5. Thou shalt not heed the message of PersonA for the sole reason that his voice is the loudest—Come on, you've seen 'em...the finger-pointers, the impassioned celebrities, the vocal critics, the morally superior, the toastmasters, the dynamic leaders, and we've all been taken in by their messages at one time or another. And, to clarify, I am not suggesting that these people don't have something worth hearing, I am just gently reminding you to approach their messages with your filter in place. Neither the strength of one's convictions nor the enthusiasm by which they are presented are a reflection of goodness or truth (ahem Hitler). And there is also the small business of potentially missing out the amazing message of those of lesser decibalage. Just something to keep in mind next time you're being led down the garden path by the likes of Jenny McCarthy.

6. Thou shalt have filter in place when embarking upon new bandwagon, and therewith tread respectfully and with courtesy for other passengers—Say you're going along in life and you decide you're going to make some effort to better the environment. By all means, jump on that “Go Green” bandwagon. Do your recycling, campaigning, upcycling, whatever you need to do. And please tell me all about your new lasagna composting method. I'd love to hear about it. Just spare me the part where you get up on that bandwagon and be all like waving your banners, and preaching like you own the place, and wearing your seventeenth 'Green in the new black' T-shirt and sporting your latest reusable bag while running for the Green Party. Or whatever, pick three of those things, but don't do all the other ones because a. It's obnoxious. b. The next time you want to jump on a bandwagon, don't be surprised if everyone else tries to avert their eyes and pass you by because... c. It's obnoxious, and d. Somewhere along the line if you persist in this type of approach, you start to lose credibility. A good rule of thumb is to avoid the situation whereby your arrival on the bandwagon launches other passengers off the other end. If you notice this happening, you might want to scale it back just a bit.

At this point, I just wanted to draw your attention back to Old Aristotle's words of wisdom... I think if he were alive today, he would say that “Indeed it is mark a rational mind to able to achieve personal enlightenment without losing one's filter.” Please...try hot yoga, drink rooibos, grow a succulent garden, try your hand a buddhism, re-examine your personal body image philosophy, TRY SOMETHING NEW and ditch it if it doesn't suit. Great! And tell me all about it. There's nothing I'd love to do more than converse with you about these types of things. There are lots of great things worthy of your time to discover out there, lots of things that will foster growth. Believe it or not, I say that all without any hint of sarcasm. Just keep that filter squarely in place.  And as a wise friend told me about this particular blog entry, perhaps it is not the best strategy to 'fight extremism with extremism', and she is probably right. But if there is one cause on which I stand on the extreme end of a spectrum, it's moderation.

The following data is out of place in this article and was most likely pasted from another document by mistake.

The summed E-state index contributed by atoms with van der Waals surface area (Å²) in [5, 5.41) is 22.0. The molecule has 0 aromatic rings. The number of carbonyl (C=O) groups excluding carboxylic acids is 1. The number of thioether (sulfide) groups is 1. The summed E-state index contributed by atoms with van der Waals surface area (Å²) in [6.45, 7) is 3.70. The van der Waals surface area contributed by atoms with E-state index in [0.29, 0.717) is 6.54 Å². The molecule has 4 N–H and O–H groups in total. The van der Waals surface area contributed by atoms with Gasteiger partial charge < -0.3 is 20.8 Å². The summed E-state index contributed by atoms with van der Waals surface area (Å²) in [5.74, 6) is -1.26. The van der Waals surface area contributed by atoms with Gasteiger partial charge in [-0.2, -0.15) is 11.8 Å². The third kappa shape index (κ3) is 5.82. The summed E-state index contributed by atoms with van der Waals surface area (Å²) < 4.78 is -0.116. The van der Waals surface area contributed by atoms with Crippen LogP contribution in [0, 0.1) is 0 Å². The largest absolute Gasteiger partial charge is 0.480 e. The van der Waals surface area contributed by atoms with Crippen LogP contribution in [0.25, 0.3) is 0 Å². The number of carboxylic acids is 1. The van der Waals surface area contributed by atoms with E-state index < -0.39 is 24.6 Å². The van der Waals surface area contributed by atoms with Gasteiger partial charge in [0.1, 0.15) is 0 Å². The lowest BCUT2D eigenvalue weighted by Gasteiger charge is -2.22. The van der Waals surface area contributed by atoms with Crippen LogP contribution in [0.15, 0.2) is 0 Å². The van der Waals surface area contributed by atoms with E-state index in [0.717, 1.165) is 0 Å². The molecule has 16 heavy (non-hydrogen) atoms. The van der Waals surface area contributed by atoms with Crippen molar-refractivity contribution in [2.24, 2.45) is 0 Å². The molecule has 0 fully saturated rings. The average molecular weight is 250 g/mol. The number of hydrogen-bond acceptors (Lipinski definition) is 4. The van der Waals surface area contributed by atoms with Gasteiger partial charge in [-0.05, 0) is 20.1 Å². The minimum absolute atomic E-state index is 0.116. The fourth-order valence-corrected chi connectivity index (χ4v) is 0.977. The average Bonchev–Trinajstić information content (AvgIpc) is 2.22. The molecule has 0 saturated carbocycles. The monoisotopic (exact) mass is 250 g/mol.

extremism                                                                         me        moderation

Wednesday, 3 June 2015

Life-the Snapshot Theory

A few months ago, someone warned about the of perils of a webcam. Apparently, if I don't shut down my computer, people can watch me in my own home! OOOooooo. I challenge anyone to do this and stay conscious for a full ten minutes, because even if my webcam had legs and could follow me around, this is what you would see...
Adele washes a plate, puts it in the second sink. She dries her hands and hangs the towel. O! O! She is going outside! Adele places the sprinkler in the backyard, picks a wedgie, and rounds the side of the house to turn on the hose. She returns to the backyard and runs in to reposition the sprinkler (AKA the I'll-get-you-before-you-get-me-dance). She goes back to the side of the house and increases the pressure. She checks the backyard one last time and, seemingly satisfied, goes inside. Adele takes off her sunglasses and sets the stove timer. Adele takes out a mug, and fills the kettle...Shall I go on?

Can I ask? Am I missing something? Is everyone else engaging in compelling, oscar-worthy (possibly illegal?), activity in their homes on a regular basis in view of their webcam? Because, if so, I want in!

To be clear, if you are really struggling with the inability to not only stop performing lecherous acts in your own home, but also the propensity to (accidentally) publicly broadcast them, I am not making light of this. You should probably get that figured out. BUT the reason I bring this up is that I think there is something much more prevalent and comparatively dangerous than being able to see life in real time on a webcam. And that is this...